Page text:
It’s a bit dated, but I’m sure you’ll still find this piece by BRENDAN VENTER worth reading.
Brendan Venter, SuperSport
The fact that both the Bulls and Stormers have endured trying starts to the Super Rugby season proves that in rugby there is no permanent recipe for success.
I believe rugby is fundamentally a simple game, which we often tend to over-complicate. During my spell with London Irish, a phrase I coined was that, in the oval game, ‘the trick is that there’s no trick.’ The players retorted: “You’re just playing with words.” but I said, “No, if you’re only ever searching for the magic bullet you will end up missing the point.”
In the context of the Stormers’ defeat this past Saturday, Jean de Villiers must be commended for not offering excuses and admitting forthrightly that the Stormers were off their game. However, experience within the oval game has taught me that sometimes it’s not always about one’s own level of effort but rather the tactical ingenuity of the opposition that saps a side’s energy during a match.
As a coach, it’s crucial to employ a multi-faceted approach when analysing defeat. To use a medical analogy, offering the correct diagnosis is critical to the healing process. While it is imperative to look inwards for answers – which the Stormers must be credited for doing –further lessons can be learned from unpacking strategies put in place by the opposition that prevented a side from functioning to full capacity.
Johan Ackermann and his management team deserve immense credit for their side’s tactically disciplined territorial approach and kick execution. While the Lions notably made use of tactical chip kicks over the top, akin to the strategy we employed at the Sharks in the 2013 Currie Cup final, principally the hosts were successful as they prevented the Stormers from generating energy and momentum from multi-phase defence.
Moreover, playing in the pocket and slotting drop-goals was a deliberate tactical ploy by the Lions to suck the energy out of the Stormers and, in so doing, the scoreboard kept ticking over in the former’s favour.
Another tactical approach which I’ve observed teams are now increasingly employing is playing less rugby in order to win. I often hear pundits state emphatically that a team with little or no ball possession will end up on the losing side. However, owing to empirical evidence gathered, and the Lions-Stormers match is a recent case in point, this theory has been wholly disproved. At one point in the second half, for instance, the Stormers enjoyed as much as 62 per cent ball possession.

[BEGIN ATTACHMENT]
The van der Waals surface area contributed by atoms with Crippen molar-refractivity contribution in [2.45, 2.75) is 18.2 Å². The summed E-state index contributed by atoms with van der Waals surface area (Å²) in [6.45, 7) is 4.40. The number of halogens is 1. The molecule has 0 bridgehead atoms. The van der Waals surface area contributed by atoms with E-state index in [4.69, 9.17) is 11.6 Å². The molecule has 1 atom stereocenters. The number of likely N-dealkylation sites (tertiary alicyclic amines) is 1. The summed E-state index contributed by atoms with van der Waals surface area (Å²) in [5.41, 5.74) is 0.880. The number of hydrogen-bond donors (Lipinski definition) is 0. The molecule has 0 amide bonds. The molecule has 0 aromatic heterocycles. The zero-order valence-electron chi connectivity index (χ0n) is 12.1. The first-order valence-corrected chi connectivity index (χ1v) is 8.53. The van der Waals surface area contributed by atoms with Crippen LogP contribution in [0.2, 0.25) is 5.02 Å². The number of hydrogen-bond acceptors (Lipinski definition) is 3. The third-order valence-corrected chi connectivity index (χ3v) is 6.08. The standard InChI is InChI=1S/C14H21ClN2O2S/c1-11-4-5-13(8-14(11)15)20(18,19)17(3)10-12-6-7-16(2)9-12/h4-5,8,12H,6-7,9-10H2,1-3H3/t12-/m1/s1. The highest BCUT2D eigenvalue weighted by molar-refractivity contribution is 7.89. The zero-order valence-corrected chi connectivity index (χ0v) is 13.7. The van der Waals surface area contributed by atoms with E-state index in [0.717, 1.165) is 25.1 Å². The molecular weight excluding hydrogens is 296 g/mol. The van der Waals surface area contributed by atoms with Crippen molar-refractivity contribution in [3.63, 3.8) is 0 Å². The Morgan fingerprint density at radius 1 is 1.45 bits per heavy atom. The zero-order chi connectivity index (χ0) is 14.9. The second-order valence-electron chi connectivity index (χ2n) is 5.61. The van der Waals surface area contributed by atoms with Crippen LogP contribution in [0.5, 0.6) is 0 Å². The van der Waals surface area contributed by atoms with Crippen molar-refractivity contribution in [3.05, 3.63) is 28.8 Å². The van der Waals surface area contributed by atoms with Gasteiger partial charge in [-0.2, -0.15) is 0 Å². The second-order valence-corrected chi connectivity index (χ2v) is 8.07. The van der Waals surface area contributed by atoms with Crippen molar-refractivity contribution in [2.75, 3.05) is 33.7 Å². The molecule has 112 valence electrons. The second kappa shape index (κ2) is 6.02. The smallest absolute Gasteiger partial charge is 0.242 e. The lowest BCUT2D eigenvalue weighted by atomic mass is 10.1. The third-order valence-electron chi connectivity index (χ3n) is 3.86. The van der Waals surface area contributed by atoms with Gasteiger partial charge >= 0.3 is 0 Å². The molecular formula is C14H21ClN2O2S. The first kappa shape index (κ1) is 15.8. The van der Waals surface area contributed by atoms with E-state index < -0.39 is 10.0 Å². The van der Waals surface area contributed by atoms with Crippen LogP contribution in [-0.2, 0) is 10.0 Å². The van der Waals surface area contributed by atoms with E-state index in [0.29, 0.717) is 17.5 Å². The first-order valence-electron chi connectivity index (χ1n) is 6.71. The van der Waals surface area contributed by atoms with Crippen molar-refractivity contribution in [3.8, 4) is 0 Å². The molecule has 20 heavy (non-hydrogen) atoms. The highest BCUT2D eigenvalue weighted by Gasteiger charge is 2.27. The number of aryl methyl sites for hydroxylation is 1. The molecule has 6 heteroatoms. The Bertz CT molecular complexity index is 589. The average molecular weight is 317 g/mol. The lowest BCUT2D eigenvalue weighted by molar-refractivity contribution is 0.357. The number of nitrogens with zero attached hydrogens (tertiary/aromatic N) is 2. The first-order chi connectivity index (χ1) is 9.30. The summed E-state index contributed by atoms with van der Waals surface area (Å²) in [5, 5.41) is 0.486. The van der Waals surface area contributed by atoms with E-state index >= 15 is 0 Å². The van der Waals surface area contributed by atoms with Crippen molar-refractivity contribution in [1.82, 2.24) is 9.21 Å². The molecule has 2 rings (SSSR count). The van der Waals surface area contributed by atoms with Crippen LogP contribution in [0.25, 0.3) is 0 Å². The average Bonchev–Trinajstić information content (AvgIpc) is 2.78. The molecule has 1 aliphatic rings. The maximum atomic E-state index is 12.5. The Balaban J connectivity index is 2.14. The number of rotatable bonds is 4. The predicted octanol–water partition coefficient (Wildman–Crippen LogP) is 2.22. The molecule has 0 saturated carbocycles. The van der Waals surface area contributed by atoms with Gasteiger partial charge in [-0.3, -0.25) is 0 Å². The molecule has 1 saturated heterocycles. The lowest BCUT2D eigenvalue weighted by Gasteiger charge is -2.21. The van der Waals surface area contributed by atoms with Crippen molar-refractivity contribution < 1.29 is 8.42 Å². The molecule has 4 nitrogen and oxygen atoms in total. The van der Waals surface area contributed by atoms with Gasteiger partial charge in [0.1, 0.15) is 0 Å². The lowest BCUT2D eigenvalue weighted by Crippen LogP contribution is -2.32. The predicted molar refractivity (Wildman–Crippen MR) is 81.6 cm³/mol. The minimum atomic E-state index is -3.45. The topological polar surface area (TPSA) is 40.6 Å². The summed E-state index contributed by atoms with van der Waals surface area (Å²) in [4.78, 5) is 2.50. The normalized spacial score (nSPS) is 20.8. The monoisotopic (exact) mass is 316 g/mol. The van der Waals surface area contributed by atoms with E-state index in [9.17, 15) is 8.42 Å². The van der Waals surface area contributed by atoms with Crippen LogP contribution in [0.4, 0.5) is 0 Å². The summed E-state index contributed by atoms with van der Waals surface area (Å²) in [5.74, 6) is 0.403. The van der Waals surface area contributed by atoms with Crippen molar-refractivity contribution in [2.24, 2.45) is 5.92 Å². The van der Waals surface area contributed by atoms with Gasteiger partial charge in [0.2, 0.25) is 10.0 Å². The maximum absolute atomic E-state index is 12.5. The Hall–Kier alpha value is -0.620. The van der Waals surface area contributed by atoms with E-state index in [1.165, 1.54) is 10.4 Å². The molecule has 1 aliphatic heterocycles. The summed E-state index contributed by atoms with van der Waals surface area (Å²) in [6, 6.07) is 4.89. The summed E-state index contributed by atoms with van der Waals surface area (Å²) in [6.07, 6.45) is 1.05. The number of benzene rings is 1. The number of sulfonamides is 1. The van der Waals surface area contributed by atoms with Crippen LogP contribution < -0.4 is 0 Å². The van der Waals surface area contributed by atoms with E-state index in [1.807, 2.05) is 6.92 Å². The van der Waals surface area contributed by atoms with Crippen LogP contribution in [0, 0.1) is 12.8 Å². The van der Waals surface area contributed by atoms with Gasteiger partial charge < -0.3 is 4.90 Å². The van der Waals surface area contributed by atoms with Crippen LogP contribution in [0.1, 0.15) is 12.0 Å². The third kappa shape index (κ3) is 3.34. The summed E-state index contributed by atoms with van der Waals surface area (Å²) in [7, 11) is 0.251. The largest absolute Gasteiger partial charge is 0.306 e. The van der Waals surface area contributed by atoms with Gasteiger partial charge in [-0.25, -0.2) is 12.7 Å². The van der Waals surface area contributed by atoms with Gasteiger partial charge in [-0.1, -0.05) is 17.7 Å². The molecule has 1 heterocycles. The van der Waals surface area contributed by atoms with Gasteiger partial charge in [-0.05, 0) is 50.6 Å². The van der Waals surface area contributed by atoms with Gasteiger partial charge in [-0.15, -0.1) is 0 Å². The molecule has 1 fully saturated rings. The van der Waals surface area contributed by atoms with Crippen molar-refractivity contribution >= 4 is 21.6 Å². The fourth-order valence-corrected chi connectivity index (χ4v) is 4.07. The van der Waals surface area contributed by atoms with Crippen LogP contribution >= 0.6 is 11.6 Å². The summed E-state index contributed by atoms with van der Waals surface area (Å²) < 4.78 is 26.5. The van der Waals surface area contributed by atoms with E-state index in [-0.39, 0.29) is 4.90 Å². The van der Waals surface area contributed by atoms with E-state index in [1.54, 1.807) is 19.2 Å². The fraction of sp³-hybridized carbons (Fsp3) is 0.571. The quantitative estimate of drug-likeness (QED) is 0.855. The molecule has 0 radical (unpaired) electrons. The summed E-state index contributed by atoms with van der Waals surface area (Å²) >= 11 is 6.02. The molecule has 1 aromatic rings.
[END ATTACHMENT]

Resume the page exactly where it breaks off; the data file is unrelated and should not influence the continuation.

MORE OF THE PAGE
Ultimately, the Lions proved successful as they were able to starve the Stormers of their greatest energy source – their defence.
In spite of emotional reactions emanating from Cape Town, I believe the Stormers remain a well-coached, well-organised and well-structured rugby side.
Following on from the Lions’ tactical success with the boot, naturally other teams will follow suit and kick more against the Stormers. It’s therefore up to the management team to devise a tactical solution and turn the aforementioned weakness into a potential strength.
Casting an eye over the Bulls – who’ve suffered consecutive losses – I believe they are in more of a quandary than the Stormers. They have won three Super Rugby titles based on a simple yet effective blueprint. However, owing to injury and the current personnel at their disposal, the reality is that the Bulls are neither proving penetrative on attack nor breaking the gain-line – primarily they lack the explosive ball-carrying ability of the Sharks, for example.
Thus, I’m of the opinion that a complete system overhaul is required at Loftus Versfeld.
While the Sharks – widely tipped as the best South African bet for the title – have not reinvented the wheel, they possess a clear playing identity under Jake White.
In addition, I’ve observed back-line coach Sean Everitt has introduced inventive offensive plays, evidenced by Paul Jordaan’s try against the Bulls in round one. From a lineout, Frans Steyn came short, Jordaan drifted and owing to this deception Lwazi Mvovo was able to break the line and draw the last defender.
Special moments of creative subtlety impress me as a fellow coach.